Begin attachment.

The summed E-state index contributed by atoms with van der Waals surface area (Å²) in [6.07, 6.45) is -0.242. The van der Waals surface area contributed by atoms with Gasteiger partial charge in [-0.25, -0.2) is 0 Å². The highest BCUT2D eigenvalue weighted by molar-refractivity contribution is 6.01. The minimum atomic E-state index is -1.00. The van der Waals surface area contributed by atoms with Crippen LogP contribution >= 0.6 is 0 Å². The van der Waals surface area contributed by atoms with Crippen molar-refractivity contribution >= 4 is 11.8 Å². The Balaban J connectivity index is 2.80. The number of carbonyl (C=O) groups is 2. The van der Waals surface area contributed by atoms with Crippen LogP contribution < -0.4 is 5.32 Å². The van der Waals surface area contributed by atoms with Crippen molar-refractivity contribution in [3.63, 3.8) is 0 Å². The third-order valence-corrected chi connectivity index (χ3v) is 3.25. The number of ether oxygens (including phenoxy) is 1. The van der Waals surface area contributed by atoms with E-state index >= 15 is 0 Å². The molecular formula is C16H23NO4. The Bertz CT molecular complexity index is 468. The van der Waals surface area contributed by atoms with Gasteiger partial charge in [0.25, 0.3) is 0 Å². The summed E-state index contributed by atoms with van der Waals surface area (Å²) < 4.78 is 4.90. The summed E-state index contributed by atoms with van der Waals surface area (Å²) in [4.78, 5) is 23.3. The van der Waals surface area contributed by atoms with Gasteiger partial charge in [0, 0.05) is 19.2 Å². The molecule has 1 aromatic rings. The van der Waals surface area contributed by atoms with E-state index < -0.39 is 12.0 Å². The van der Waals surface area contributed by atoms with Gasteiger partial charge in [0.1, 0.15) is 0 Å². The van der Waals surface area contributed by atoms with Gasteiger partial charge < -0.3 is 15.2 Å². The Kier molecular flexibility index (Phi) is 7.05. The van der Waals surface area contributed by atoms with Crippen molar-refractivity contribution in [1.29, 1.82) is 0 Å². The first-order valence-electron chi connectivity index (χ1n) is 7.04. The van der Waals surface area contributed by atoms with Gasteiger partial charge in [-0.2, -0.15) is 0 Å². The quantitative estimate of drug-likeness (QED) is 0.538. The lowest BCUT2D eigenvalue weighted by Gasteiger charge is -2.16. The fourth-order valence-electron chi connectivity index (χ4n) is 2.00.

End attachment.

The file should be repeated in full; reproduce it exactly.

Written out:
The summed E-state index contributed by atoms with van der Waals surface area (Å²) in [6.07, 6.45) is -0.242. The van der Waals surface area contributed by atoms with Gasteiger partial charge in [-0.25, -0.2) is 0 Å². The highest BCUT2D eigenvalue weighted by molar-refractivity contribution is 6.01. The minimum atomic E-state index is -1.00. The van der Waals surface area contributed by atoms with Crippen LogP contribution >= 0.6 is 0 Å². The van der Waals surface area contributed by atoms with Crippen molar-refractivity contribution >= 4 is 11.8 Å². The Balaban J connectivity index is 2.80. The number of carbonyl (C=O) groups is 2. The van der Waals surface area contributed by atoms with Crippen LogP contribution < -0.4 is 5.32 Å². The van der Waals surface area contributed by atoms with Crippen molar-refractivity contribution in [3.63, 3.8) is 0 Å². The third-order valence-corrected chi connectivity index (χ3v) is 3.25. The number of ether oxygens (including phenoxy) is 1. The van der Waals surface area contributed by atoms with E-state index >= 15 is 0 Å². The molecular formula is C16H23NO4. The Bertz CT molecular complexity index is 468. The van der Waals surface area contributed by atoms with Gasteiger partial charge in [0.25, 0.3) is 0 Å². The summed E-state index contributed by atoms with van der Waals surface area (Å²) < 4.78 is 4.90. The summed E-state index contributed by atoms with van der Waals surface area (Å²) in [4.78, 5) is 23.3. The van der Waals surface area contributed by atoms with Gasteiger partial charge in [0, 0.05) is 19.2 Å². The molecule has 1 aromatic rings. The van der Waals surface area contributed by atoms with E-state index < -0.39 is 12.0 Å². The van der Waals surface area contributed by atoms with Gasteiger partial charge in [0.1, 0.15) is 0 Å². The van der Waals surface area contributed by atoms with Gasteiger partial charge < -0.3 is 15.2 Å². The Kier molecular flexibility index (Phi) is 7.05. The van der Waals surface area contributed by atoms with Crippen molar-refractivity contribution in [1.29, 1.82) is 0 Å². The first-order valence-electron chi connectivity index (χ1n) is 7.04. The van der Waals surface area contributed by atoms with Gasteiger partial charge in [-0.2, -0.15) is 0 Å². The quantitative estimate of drug-likeness (QED) is 0.538. The lowest BCUT2D eigenvalue weighted by Gasteiger charge is -2.16. The fourth-order valence-electron chi connectivity index (χ4n) is 2.00.